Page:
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|2005 ||Kovalskyy, D., Dubyna, V., Mark, A. E. and Kornelyuk, A. (2005) A molecular dynamics study of the structural stability of HIV-1 protease under physiological conditions: The role of Na+ ions in stabilizing the active site. Proteins-structure Function And Bioinformatics, 58 2: 450-458.|
HIV-1 protease is most active under weakly acidic conditions (pH 3.5-6.5), when the catalytic Asp25 and Asp25' residues share 1 proton. At neutral pH, this proton is lost and the stability of the structure is reduced. Here we present an investigation of the effect of pH on the dynamics of HIV-1 protease using MD simulation techniques. MD simulations of the solvated HIV-1 protease with the Asp25/25' residues monoprotonated and deprotonated have been performed. In addition we investigated the effect of the inclusion of Na+ and Cl- ions to mimic physiological salt conditions. The simulations of the monoprotonated form and deprotonated form including Na+ show very similar behavior. In both cases the protein remained stable in the compact, "self-blocked" conformation in which the active site is blocked by the tips of the flaps. In the deprotonated system a Na+ ion binds tightly to the catalytic dyad shielding the repulsion between the COO- groups. Ab initio calculations also suggest the geometry of the active site with the Na+ bound closely resembles that of the monoprotonated case. In the simulations of the deprotonated form (without Na+ ions), a water molecule bound between the Asp25 Asp25' side-chains. This disrupted the dimerization interface and eventually led to a fully open conformation. (C) 2004 Wiley-Liss, Inc.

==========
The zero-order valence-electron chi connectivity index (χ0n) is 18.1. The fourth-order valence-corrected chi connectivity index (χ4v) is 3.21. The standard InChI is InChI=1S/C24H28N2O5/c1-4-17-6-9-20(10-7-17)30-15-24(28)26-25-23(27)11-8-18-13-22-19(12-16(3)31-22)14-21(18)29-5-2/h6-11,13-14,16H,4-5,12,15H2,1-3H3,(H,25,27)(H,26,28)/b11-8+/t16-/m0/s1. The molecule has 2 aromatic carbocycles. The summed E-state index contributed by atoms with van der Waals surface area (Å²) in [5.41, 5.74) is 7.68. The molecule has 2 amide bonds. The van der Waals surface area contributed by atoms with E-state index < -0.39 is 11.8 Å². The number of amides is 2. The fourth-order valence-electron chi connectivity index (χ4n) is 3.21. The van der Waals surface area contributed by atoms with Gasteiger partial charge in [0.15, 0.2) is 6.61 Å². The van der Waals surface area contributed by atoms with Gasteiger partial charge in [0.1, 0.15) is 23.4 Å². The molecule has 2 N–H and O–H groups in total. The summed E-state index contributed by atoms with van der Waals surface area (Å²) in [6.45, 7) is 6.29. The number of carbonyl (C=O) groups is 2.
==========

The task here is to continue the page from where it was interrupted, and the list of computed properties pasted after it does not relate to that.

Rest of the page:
| Professor Alan Mark|
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|Keywords: ||Biochemistry & Molecular Biology, Biophysics, HIV-1 protease, molecular dynamics, acidic and neutral pH, positive ions, stabilizing factor, ab initio optimization, Immunodeficiency Virus-1 Protease, Magnetic-resonance Relaxation, Catalytic Aspartyl Groups, Free-energy Calculations, Model-free Approach, Ab-initio, Inhibitor Binding, Orbital Methods, Retroviral Proteases, Chemical Mechanism|